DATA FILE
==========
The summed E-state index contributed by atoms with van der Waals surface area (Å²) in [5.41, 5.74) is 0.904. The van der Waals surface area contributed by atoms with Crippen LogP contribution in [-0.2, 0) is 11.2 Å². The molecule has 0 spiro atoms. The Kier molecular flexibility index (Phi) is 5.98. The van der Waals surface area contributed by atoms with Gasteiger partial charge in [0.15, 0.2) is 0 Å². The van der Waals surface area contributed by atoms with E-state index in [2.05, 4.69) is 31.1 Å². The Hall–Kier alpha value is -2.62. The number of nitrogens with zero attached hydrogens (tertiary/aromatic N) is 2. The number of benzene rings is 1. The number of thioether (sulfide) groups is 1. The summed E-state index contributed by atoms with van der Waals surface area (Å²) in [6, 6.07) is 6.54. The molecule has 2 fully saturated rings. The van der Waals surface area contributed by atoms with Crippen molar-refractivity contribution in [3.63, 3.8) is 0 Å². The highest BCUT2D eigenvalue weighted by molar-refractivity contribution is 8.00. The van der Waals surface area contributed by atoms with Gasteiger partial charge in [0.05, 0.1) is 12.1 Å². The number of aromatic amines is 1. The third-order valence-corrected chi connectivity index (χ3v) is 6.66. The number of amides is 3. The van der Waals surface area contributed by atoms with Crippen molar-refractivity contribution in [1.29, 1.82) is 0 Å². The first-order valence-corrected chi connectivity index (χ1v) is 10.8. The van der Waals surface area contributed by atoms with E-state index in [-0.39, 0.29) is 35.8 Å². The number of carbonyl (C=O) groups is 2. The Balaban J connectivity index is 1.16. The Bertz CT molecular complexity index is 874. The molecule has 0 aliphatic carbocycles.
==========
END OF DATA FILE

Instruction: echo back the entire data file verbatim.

The summed E-state index contributed by atoms with van der Waals surface area (Å²) in [5.41, 5.74) is 0.904. The van der Waals surface area contributed by atoms with Crippen LogP contribution in [-0.2, 0) is 11.2 Å². The molecule has 0 spiro atoms. The Kier molecular flexibility index (Phi) is 5.98. The van der Waals surface area contributed by atoms with Gasteiger partial charge in [0.15, 0.2) is 0 Å². The van der Waals surface area contributed by atoms with E-state index in [2.05, 4.69) is 31.1 Å². The Hall–Kier alpha value is -2.62. The number of nitrogens with zero attached hydrogens (tertiary/aromatic N) is 2. The number of benzene rings is 1. The number of thioether (sulfide) groups is 1. The summed E-state index contributed by atoms with van der Waals surface area (Å²) in [6, 6.07) is 6.54. The molecule has 2 fully saturated rings. The van der Waals surface area contributed by atoms with Crippen molar-refractivity contribution in [3.63, 3.8) is 0 Å². The highest BCUT2D eigenvalue weighted by molar-refractivity contribution is 8.00. The van der Waals surface area contributed by atoms with Gasteiger partial charge in [0.05, 0.1) is 12.1 Å². The number of aromatic amines is 1. The third-order valence-corrected chi connectivity index (χ3v) is 6.66. The number of amides is 3. The van der Waals surface area contributed by atoms with Crippen molar-refractivity contribution in [1.29, 1.82) is 0 Å². The first-order valence-corrected chi connectivity index (χ1v) is 10.8. The van der Waals surface area contributed by atoms with E-state index in [-0.39, 0.29) is 35.8 Å². The number of carbonyl (C=O) groups is 2. The Balaban J connectivity index is 1.16. The Bertz CT molecular complexity index is 874. The molecule has 0 aliphatic carbocycles.